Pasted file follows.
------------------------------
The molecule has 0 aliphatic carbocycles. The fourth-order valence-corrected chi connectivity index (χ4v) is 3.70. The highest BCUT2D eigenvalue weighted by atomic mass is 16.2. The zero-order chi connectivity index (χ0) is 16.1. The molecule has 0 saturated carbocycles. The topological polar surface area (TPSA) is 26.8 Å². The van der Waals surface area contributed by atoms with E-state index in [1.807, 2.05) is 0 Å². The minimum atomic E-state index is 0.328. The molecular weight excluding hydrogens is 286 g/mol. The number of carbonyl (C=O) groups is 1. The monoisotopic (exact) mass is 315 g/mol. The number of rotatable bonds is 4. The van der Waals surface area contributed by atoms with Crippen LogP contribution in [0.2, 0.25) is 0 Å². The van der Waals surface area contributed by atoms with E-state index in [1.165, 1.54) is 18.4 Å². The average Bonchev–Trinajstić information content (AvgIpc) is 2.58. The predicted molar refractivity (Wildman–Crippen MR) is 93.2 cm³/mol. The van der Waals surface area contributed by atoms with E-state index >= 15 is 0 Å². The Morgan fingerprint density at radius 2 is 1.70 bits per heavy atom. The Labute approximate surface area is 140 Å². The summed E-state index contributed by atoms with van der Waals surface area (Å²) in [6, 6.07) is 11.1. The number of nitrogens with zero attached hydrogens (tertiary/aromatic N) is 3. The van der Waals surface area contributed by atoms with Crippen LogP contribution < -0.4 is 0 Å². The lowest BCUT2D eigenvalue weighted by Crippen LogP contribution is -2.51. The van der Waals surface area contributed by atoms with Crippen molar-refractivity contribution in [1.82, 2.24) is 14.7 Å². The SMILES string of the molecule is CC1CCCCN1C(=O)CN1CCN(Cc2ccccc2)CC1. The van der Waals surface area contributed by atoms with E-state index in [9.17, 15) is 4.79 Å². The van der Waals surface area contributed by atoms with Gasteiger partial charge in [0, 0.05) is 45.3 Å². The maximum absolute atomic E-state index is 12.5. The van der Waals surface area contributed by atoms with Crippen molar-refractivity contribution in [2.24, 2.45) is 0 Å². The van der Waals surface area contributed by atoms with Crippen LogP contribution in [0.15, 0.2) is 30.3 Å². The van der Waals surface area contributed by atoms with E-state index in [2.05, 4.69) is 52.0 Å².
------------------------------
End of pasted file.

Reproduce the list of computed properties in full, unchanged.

The molecule has 0 aliphatic carbocycles. The fourth-order valence-corrected chi connectivity index (χ4v) is 3.70. The highest BCUT2D eigenvalue weighted by atomic mass is 16.2. The zero-order chi connectivity index (χ0) is 16.1. The molecule has 0 saturated carbocycles. The topological polar surface area (TPSA) is 26.8 Å². The van der Waals surface area contributed by atoms with E-state index in [1.807, 2.05) is 0 Å². The minimum atomic E-state index is 0.328. The molecular weight excluding hydrogens is 286 g/mol. The number of carbonyl (C=O) groups is 1. The monoisotopic (exact) mass is 315 g/mol. The number of rotatable bonds is 4. The van der Waals surface area contributed by atoms with Crippen LogP contribution in [0.2, 0.25) is 0 Å². The van der Waals surface area contributed by atoms with E-state index in [1.165, 1.54) is 18.4 Å². The average Bonchev–Trinajstić information content (AvgIpc) is 2.58. The predicted molar refractivity (Wildman–Crippen MR) is 93.2 cm³/mol. The van der Waals surface area contributed by atoms with E-state index >= 15 is 0 Å². The Morgan fingerprint density at radius 2 is 1.70 bits per heavy atom. The Labute approximate surface area is 140 Å². The summed E-state index contributed by atoms with van der Waals surface area (Å²) in [6, 6.07) is 11.1. The number of nitrogens with zero attached hydrogens (tertiary/aromatic N) is 3. The van der Waals surface area contributed by atoms with Crippen LogP contribution < -0.4 is 0 Å². The lowest BCUT2D eigenvalue weighted by Crippen LogP contribution is -2.51. The van der Waals surface area contributed by atoms with Crippen molar-refractivity contribution in [1.82, 2.24) is 14.7 Å². The SMILES string of the molecule is CC1CCCCN1C(=O)CN1CCN(Cc2ccccc2)CC1. The van der Waals surface area contributed by atoms with E-state index in [9.17, 15) is 4.79 Å². The van der Waals surface area contributed by atoms with Gasteiger partial charge in [0, 0.05) is 45.3 Å². The maximum absolute atomic E-state index is 12.5. The van der Waals surface area contributed by atoms with Crippen molar-refractivity contribution in [2.24, 2.45) is 0 Å². The van der Waals surface area contributed by atoms with Crippen LogP contribution in [0.15, 0.2) is 30.3 Å². The van der Waals surface area contributed by atoms with E-state index in [2.05, 4.69) is 52.0 Å².